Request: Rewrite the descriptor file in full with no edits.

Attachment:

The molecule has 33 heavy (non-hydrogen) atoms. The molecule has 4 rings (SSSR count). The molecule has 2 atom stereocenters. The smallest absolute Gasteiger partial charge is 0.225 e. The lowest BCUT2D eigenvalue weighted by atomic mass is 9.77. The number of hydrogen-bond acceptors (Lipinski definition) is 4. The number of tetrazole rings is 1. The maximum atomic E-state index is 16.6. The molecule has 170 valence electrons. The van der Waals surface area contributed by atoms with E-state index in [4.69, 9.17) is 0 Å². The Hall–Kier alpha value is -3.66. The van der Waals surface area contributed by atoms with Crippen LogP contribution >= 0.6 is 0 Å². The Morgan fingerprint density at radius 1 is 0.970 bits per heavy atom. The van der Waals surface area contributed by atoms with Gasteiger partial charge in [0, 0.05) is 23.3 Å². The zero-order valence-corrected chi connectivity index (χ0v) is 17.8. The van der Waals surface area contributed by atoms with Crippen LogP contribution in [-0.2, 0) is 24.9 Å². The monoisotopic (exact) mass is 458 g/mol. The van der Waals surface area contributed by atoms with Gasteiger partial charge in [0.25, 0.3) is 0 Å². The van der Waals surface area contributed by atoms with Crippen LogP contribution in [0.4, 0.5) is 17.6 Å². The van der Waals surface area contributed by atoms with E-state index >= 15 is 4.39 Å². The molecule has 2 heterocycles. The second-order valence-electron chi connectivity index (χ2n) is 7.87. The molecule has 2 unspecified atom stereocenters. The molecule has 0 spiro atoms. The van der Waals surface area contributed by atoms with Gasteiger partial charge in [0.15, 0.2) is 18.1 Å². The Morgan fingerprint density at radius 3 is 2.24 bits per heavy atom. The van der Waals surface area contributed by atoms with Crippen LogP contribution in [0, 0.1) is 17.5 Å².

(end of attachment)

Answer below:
The molecule has 33 heavy (non-hydrogen) atoms. The molecule has 4 rings (SSSR count). The molecule has 2 atom stereocenters. The smallest absolute Gasteiger partial charge is 0.225 e. The lowest BCUT2D eigenvalue weighted by atomic mass is 9.77. The number of hydrogen-bond acceptors (Lipinski definition) is 4. The number of tetrazole rings is 1. The maximum atomic E-state index is 16.6. The molecule has 170 valence electrons. The van der Waals surface area contributed by atoms with E-state index in [4.69, 9.17) is 0 Å². The Hall–Kier alpha value is -3.66. The van der Waals surface area contributed by atoms with Crippen LogP contribution >= 0.6 is 0 Å². The Morgan fingerprint density at radius 1 is 0.970 bits per heavy atom. The van der Waals surface area contributed by atoms with Gasteiger partial charge in [0, 0.05) is 23.3 Å². The zero-order valence-corrected chi connectivity index (χ0v) is 17.8. The van der Waals surface area contributed by atoms with Crippen LogP contribution in [-0.2, 0) is 24.9 Å². The monoisotopic (exact) mass is 458 g/mol. The van der Waals surface area contributed by atoms with Gasteiger partial charge in [0.25, 0.3) is 0 Å². The van der Waals surface area contributed by atoms with Crippen LogP contribution in [0.4, 0.5) is 17.6 Å². The van der Waals surface area contributed by atoms with E-state index >= 15 is 4.39 Å². The molecule has 2 heterocycles. The second-order valence-electron chi connectivity index (χ2n) is 7.87. The molecule has 2 unspecified atom stereocenters. The molecule has 0 spiro atoms. The van der Waals surface area contributed by atoms with Gasteiger partial charge in [0.15, 0.2) is 18.1 Å². The Morgan fingerprint density at radius 3 is 2.24 bits per heavy atom. The van der Waals surface area contributed by atoms with Crippen LogP contribution in [0, 0.1) is 17.5 Å².